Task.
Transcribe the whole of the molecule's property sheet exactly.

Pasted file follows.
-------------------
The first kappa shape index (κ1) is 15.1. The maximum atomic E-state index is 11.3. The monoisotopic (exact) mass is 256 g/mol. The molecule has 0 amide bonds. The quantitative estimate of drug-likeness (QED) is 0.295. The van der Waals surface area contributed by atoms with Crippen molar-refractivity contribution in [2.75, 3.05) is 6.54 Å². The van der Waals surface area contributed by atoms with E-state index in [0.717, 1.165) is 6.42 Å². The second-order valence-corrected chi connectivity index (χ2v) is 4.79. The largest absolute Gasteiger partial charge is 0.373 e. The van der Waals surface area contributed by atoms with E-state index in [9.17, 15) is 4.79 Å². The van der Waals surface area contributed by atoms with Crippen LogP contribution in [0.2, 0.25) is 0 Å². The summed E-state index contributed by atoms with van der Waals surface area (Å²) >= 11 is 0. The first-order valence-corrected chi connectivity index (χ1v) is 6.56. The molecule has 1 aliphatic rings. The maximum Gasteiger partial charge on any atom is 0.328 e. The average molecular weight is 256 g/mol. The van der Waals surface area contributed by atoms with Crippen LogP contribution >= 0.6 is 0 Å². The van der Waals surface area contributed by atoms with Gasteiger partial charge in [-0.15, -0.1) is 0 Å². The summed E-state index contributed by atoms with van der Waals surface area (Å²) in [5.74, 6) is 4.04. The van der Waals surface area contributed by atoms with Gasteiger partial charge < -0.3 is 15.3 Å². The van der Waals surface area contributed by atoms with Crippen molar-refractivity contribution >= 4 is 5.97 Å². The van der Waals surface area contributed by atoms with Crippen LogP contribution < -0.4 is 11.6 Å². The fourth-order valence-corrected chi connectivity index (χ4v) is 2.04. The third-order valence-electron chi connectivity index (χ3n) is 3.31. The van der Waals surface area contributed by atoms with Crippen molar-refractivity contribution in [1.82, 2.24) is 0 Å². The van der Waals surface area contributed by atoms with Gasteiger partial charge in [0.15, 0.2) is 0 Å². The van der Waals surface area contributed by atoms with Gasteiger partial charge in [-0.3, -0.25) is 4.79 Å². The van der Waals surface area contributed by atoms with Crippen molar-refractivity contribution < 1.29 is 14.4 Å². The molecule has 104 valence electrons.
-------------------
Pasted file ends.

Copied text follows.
The first kappa shape index (κ1) is 15.1. The maximum atomic E-state index is 11.3. The monoisotopic (exact) mass is 256 g/mol. The molecule has 0 amide bonds. The quantitative estimate of drug-likeness (QED) is 0.295. The van der Waals surface area contributed by atoms with Crippen molar-refractivity contribution in [2.75, 3.05) is 6.54 Å². The van der Waals surface area contributed by atoms with E-state index in [0.717, 1.165) is 6.42 Å². The second-order valence-corrected chi connectivity index (χ2v) is 4.79. The largest absolute Gasteiger partial charge is 0.373 e. The van der Waals surface area contributed by atoms with E-state index in [9.17, 15) is 4.79 Å². The van der Waals surface area contributed by atoms with Crippen LogP contribution in [0.2, 0.25) is 0 Å². The summed E-state index contributed by atoms with van der Waals surface area (Å²) >= 11 is 0. The first-order valence-corrected chi connectivity index (χ1v) is 6.56. The molecule has 1 aliphatic rings. The maximum Gasteiger partial charge on any atom is 0.328 e. The average molecular weight is 256 g/mol. The van der Waals surface area contributed by atoms with Crippen LogP contribution >= 0.6 is 0 Å². The van der Waals surface area contributed by atoms with Gasteiger partial charge in [-0.15, -0.1) is 0 Å². The summed E-state index contributed by atoms with van der Waals surface area (Å²) in [5.74, 6) is 4.04. The van der Waals surface area contributed by atoms with Gasteiger partial charge < -0.3 is 15.3 Å². The van der Waals surface area contributed by atoms with Crippen molar-refractivity contribution >= 4 is 5.97 Å². The van der Waals surface area contributed by atoms with Crippen LogP contribution < -0.4 is 11.6 Å². The fourth-order valence-corrected chi connectivity index (χ4v) is 2.04. The third-order valence-electron chi connectivity index (χ3n) is 3.31. The van der Waals surface area contributed by atoms with Crippen molar-refractivity contribution in [1.82, 2.24) is 0 Å². The van der Waals surface area contributed by atoms with Gasteiger partial charge in [0.15, 0.2) is 0 Å². The van der Waals surface area contributed by atoms with Gasteiger partial charge in [-0.3, -0.25) is 4.79 Å². The van der Waals surface area contributed by atoms with Crippen molar-refractivity contribution < 1.29 is 14.4 Å². The molecule has 104 valence electrons.